Greek yields hit new year-highs
LONDON (Reuters) – Greece’s government bond yields hit their highest this year yesterday with the country seen as the most vulnerable in the eurozone to a spillover from an emerging market sell-off. The selloff hit junk-rated Greek and Portuguese bonds more than their eurozone peers. At a sale of 10-year bonds last year, only 14 percent of the bonds were sold to Portuguese investors, debt agency data show. UK and US buyers took larger chunks. At Spain’s 10-year bond sale last week, 39 percent went to domestic investors, according to a primary dealer. Data on Greece was not immediately available, but traders say many of the bonds are in the hands of foreign hedge funds, many of them based in the United States. Bailedout Greece and Portugal have also lured investors with mandates to invest in emerging markets as their yields are close to those in similarly-rated developing economies. As the duo have dropped out of the main eurozone bond indexes due to their low ratings, they count on a significantly different investor base than do other eurozone states. “Italy and Spain have strong internal demand, while Portugal and Greece rely on investor demand from abroad and a lot of it has come from emerging market fund managers recently ... as they found the yield attractive,” ING rate strategist Alessandro Giansanti said. Greek 10-year yields rose 12 basis points to 8.75 percent, having earlier hit a five-week high of 8.90 percent, Reuters data show. sector after last year’s bailout haircut is clawing back bad debt. “Arrears management and loan restructuring is one of the most challenging issues currently facing the banking sector in Cyprus in its path to the restoration of financial soundness,” Demetriades told a conference. Banking sector bad loans will be on the agenda when the troika of international lenders begin their third assessment of the Cypriot economy tomorrow. Demetriades said Cyprus entered the financial crisis with large private sector indebtedness accumulated over decades, similar to the situation in Iceland, which faced a banking meltdown, and in fellow bailout recipient Ireland. “Private sector indebtedness peaked at over 500 percent of GDP (gross domestic product) in Iceland, and 300 percent in Ireland. By comparison, private sector indebtedness stands at 300 percent in Cyprus,” he said. Demetriades said the problem could be “addressed and defused” such as through a targeted case- by-case approach to debt restructuring, effective arrears management and the strengthening of the legal framework.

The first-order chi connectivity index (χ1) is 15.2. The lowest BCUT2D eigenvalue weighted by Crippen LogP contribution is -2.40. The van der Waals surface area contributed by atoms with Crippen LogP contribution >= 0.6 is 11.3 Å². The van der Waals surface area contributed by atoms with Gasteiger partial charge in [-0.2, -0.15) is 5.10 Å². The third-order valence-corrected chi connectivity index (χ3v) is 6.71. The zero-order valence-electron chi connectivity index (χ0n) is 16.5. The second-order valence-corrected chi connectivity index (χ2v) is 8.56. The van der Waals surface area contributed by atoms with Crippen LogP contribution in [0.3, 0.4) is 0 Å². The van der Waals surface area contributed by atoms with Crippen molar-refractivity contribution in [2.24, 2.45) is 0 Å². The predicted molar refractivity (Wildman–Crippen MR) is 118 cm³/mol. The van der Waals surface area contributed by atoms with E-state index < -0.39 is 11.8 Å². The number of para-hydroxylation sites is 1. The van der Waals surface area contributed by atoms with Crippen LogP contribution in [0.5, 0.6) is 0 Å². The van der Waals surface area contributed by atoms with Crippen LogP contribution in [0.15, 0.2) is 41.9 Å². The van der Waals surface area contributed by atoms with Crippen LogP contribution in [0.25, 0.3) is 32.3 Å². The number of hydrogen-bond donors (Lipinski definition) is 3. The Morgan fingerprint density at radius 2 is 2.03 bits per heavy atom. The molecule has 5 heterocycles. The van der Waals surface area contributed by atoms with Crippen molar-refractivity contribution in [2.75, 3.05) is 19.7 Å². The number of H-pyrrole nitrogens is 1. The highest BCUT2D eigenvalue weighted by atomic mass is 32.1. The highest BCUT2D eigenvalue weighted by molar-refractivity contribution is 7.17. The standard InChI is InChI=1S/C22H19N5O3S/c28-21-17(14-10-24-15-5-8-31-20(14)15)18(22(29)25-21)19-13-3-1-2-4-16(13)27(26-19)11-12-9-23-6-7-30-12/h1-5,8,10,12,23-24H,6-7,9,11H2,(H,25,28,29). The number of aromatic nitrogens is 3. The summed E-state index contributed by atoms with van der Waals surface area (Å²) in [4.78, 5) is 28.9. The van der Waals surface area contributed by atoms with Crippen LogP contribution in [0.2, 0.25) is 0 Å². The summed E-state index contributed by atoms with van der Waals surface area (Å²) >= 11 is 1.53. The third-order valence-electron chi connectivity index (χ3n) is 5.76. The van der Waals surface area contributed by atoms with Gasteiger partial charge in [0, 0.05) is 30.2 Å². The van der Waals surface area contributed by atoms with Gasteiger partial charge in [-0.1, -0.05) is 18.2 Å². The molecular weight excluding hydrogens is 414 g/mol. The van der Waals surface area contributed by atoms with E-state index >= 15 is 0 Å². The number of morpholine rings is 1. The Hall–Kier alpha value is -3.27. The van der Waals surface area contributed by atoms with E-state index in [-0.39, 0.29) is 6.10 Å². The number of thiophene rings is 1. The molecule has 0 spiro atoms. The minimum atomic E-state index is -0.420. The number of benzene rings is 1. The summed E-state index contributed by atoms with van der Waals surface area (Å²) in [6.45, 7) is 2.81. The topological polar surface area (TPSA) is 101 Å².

Vice Media, the producer of video reportage targeting the socalled Generation Y of twentysomethings who do not watch much conventional television, is tying up with Greek television broadcaster Antenna Group. Chief Executive Shane Smith said partnering with Antenna would enable Vice to launch digital channels with a slate of original programming covering news, culture, music, fashion and sports, geared toward Vice’s 18- to 32-year-old core audience, faster than building them piecemeal. “It’s a test of a cookie cutter for a new way of expanding,” he told Reuters in a telephone interview. “If it works, it’s going to be something that we roll out around the world, which means bigger partners and more traditional media partners.”